Shelter: Eco-design in the Real World–Fall Quarter

Adopt a Species–A Search for Pattern

During our stay at Satsop Wells, we will have an opportunity practice our skills of observing nature and recording observations in field journals. At first glance, the natural world can appear to be an extraordinarily complex combination of life forms, seemingly disconnected from each other. The purpose of this exercise is to search for pattern in the distribution and abundance of a species that will help us bring some sense of organization to this complexity. For this exercise you choose a particular species of plant, fungi, or animal. It is not important that you know the scientific name of the species but rather that you be able to identify physical or behavioral characteristics that make this species unique. (This may require some detailed study and sketches). The species you choose should not be so rare that it is impossible to find more than a single individual. During periods of time when you are not engaged in organized challenge course activities, find individuals of your chosen species, note and map where your species is found, and determine what suite of physical factors might help explain why your species is found where it is. Another way of saying the same thing is to figure out the physical characteristics that are associated with the occurrence of your species. Be sure to record your observations, assumptions, and conclusions in your field notebook.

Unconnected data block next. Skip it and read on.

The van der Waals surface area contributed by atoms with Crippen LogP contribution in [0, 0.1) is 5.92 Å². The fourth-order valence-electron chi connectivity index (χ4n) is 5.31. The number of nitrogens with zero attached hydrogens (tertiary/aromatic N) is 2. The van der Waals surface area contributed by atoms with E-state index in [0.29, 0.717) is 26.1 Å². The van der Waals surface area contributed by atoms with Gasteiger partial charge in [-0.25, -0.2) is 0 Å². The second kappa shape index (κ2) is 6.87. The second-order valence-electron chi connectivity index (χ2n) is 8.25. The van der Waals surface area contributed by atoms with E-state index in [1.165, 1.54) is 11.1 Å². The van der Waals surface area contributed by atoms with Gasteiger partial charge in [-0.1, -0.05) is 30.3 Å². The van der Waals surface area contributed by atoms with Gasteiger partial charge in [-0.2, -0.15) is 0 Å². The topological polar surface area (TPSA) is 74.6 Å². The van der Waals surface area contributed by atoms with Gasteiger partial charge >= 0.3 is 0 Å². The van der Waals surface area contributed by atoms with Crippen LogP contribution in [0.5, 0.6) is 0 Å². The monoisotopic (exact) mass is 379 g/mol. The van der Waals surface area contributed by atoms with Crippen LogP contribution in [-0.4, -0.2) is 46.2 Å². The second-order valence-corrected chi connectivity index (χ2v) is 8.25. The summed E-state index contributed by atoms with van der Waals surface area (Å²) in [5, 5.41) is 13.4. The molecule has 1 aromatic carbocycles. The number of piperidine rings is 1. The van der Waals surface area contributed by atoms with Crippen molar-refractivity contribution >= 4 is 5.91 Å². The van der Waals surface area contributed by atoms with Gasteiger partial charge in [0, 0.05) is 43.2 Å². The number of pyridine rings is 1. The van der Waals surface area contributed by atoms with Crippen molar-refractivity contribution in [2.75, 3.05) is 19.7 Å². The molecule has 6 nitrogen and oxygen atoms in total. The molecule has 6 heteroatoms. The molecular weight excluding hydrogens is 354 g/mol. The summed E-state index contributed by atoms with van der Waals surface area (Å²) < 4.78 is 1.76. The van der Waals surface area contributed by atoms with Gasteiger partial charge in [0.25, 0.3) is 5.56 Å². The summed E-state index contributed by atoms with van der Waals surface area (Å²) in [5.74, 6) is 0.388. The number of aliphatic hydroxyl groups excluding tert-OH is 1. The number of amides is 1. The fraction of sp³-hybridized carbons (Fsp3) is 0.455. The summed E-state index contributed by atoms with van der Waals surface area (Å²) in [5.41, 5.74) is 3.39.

For example, is your species found only in relatively wet areas, or areas with full sunlight? Are small or relatively young individuals found in environs different than adults? Moisture, temperature, and sunlight are obvious factors that may help explain the distribution of species in space. Your challenge is to figure out if these and/or other factors control the distribution of your species and then supporting your conclusion with observations.

On Friday morning (Oct. 1) each species group will lead others on a short tour to one or more sites where your species is found. During this short trip, you will have an opportunity to explain the nature of your observations, the conclusions you derive from those observations, and hypotheses that others could use to test your conclusions.

Discussion questions: How could you test hypotheses related to factors controlling the distribution of your species using observation, or using manipulative experiments.

Are the factors you think are important abiotic or biotic in nature? What more would you need to do to determine if biotic factors are affecting your species?

How does consideration of spatial scale affect your answers to questions above?


Checkerspot Butterfly Limiting Pressures

List the factors that limit the checkerspot butterfly population in the studies cited in The Machinery of Nature.

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